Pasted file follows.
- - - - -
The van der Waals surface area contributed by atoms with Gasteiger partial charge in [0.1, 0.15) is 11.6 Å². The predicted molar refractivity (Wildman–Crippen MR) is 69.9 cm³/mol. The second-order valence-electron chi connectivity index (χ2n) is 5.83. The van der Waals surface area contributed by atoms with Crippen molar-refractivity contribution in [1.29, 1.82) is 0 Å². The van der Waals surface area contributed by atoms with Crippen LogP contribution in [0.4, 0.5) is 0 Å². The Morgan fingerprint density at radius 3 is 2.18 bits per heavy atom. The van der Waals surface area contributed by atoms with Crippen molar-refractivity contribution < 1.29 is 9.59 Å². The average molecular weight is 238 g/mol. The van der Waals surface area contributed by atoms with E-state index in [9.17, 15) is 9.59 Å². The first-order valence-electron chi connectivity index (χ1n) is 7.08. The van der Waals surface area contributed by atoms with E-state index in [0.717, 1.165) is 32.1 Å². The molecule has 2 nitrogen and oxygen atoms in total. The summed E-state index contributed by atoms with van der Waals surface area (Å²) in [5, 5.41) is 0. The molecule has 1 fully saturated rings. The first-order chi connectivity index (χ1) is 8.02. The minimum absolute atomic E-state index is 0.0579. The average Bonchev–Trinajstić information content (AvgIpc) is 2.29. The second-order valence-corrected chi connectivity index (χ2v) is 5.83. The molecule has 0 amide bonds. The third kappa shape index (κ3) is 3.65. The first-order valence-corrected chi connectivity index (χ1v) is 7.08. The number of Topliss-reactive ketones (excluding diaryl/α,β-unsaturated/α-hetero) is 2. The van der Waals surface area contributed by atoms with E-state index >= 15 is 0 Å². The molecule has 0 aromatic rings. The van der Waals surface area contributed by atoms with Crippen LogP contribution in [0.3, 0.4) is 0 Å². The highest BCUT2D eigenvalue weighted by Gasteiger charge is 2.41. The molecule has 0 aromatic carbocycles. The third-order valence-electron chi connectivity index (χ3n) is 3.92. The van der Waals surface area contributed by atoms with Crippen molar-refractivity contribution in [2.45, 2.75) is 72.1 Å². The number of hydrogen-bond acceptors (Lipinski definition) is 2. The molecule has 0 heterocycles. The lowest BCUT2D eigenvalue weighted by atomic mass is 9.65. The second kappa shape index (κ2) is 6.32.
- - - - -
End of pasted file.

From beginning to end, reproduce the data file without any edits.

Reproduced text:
The van der Waals surface area contributed by atoms with Gasteiger partial charge in [0.1, 0.15) is 11.6 Å². The predicted molar refractivity (Wildman–Crippen MR) is 69.9 cm³/mol. The second-order valence-electron chi connectivity index (χ2n) is 5.83. The van der Waals surface area contributed by atoms with Crippen molar-refractivity contribution in [1.29, 1.82) is 0 Å². The van der Waals surface area contributed by atoms with Crippen LogP contribution in [0.4, 0.5) is 0 Å². The Morgan fingerprint density at radius 3 is 2.18 bits per heavy atom. The van der Waals surface area contributed by atoms with Crippen molar-refractivity contribution < 1.29 is 9.59 Å². The average molecular weight is 238 g/mol. The van der Waals surface area contributed by atoms with E-state index in [9.17, 15) is 9.59 Å². The first-order valence-electron chi connectivity index (χ1n) is 7.08. The van der Waals surface area contributed by atoms with E-state index in [0.717, 1.165) is 32.1 Å². The molecule has 2 nitrogen and oxygen atoms in total. The summed E-state index contributed by atoms with van der Waals surface area (Å²) in [5, 5.41) is 0. The molecule has 1 fully saturated rings. The first-order chi connectivity index (χ1) is 8.02. The minimum absolute atomic E-state index is 0.0579. The average Bonchev–Trinajstić information content (AvgIpc) is 2.29. The second-order valence-corrected chi connectivity index (χ2v) is 5.83. The molecule has 0 amide bonds. The third kappa shape index (κ3) is 3.65. The first-order valence-corrected chi connectivity index (χ1v) is 7.08. The number of Topliss-reactive ketones (excluding diaryl/α,β-unsaturated/α-hetero) is 2. The van der Waals surface area contributed by atoms with E-state index >= 15 is 0 Å². The molecule has 0 aromatic rings. The van der Waals surface area contributed by atoms with Crippen LogP contribution in [0.3, 0.4) is 0 Å². The highest BCUT2D eigenvalue weighted by Gasteiger charge is 2.41. The molecule has 0 aromatic carbocycles. The third-order valence-electron chi connectivity index (χ3n) is 3.92. The van der Waals surface area contributed by atoms with Crippen molar-refractivity contribution in [2.45, 2.75) is 72.1 Å². The number of hydrogen-bond acceptors (Lipinski definition) is 2. The molecule has 0 heterocycles. The lowest BCUT2D eigenvalue weighted by atomic mass is 9.65. The second kappa shape index (κ2) is 6.32.